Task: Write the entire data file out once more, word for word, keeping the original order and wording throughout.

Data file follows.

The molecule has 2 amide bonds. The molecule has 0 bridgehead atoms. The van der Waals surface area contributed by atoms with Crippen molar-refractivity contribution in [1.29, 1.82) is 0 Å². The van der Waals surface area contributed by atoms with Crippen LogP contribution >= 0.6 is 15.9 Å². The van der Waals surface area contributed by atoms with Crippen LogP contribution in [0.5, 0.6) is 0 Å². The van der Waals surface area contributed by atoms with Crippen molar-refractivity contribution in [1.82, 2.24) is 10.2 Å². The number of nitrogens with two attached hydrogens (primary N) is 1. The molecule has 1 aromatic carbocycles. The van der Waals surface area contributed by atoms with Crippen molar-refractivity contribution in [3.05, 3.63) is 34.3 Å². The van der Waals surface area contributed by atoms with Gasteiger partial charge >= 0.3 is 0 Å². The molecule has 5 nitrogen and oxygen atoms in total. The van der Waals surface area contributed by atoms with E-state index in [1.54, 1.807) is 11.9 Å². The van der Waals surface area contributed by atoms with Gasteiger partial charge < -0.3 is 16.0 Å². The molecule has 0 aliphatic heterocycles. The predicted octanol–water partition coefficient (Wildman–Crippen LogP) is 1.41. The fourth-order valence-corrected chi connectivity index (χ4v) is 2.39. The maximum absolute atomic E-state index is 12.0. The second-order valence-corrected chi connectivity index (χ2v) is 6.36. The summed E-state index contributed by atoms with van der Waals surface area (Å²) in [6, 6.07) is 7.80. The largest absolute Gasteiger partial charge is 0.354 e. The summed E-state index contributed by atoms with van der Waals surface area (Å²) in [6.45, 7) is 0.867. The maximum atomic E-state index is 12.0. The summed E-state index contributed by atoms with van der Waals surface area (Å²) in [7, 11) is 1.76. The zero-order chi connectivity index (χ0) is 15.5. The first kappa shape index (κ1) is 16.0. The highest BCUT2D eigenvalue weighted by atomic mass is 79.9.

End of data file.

The molecule has 2 amide bonds. The molecule has 0 bridgehead atoms. The van der Waals surface area contributed by atoms with Crippen molar-refractivity contribution in [1.29, 1.82) is 0 Å². The van der Waals surface area contributed by atoms with Crippen LogP contribution >= 0.6 is 15.9 Å². The van der Waals surface area contributed by atoms with Crippen LogP contribution in [0.5, 0.6) is 0 Å². The van der Waals surface area contributed by atoms with Crippen molar-refractivity contribution in [1.82, 2.24) is 10.2 Å². The number of nitrogens with two attached hydrogens (primary N) is 1. The molecule has 1 aromatic carbocycles. The van der Waals surface area contributed by atoms with Crippen molar-refractivity contribution in [3.05, 3.63) is 34.3 Å². The van der Waals surface area contributed by atoms with Gasteiger partial charge >= 0.3 is 0 Å². The molecule has 5 nitrogen and oxygen atoms in total. The van der Waals surface area contributed by atoms with E-state index in [1.54, 1.807) is 11.9 Å². The van der Waals surface area contributed by atoms with Gasteiger partial charge < -0.3 is 16.0 Å². The molecule has 0 aliphatic heterocycles. The predicted octanol–water partition coefficient (Wildman–Crippen LogP) is 1.41. The fourth-order valence-corrected chi connectivity index (χ4v) is 2.39. The maximum absolute atomic E-state index is 12.0. The second-order valence-corrected chi connectivity index (χ2v) is 6.36. The summed E-state index contributed by atoms with van der Waals surface area (Å²) in [6, 6.07) is 7.80. The largest absolute Gasteiger partial charge is 0.354 e. The summed E-state index contributed by atoms with van der Waals surface area (Å²) in [6.45, 7) is 0.867. The maximum atomic E-state index is 12.0. The summed E-state index contributed by atoms with van der Waals surface area (Å²) in [7, 11) is 1.76. The zero-order chi connectivity index (χ0) is 15.5. The first kappa shape index (κ1) is 16.0. The highest BCUT2D eigenvalue weighted by atomic mass is 79.9.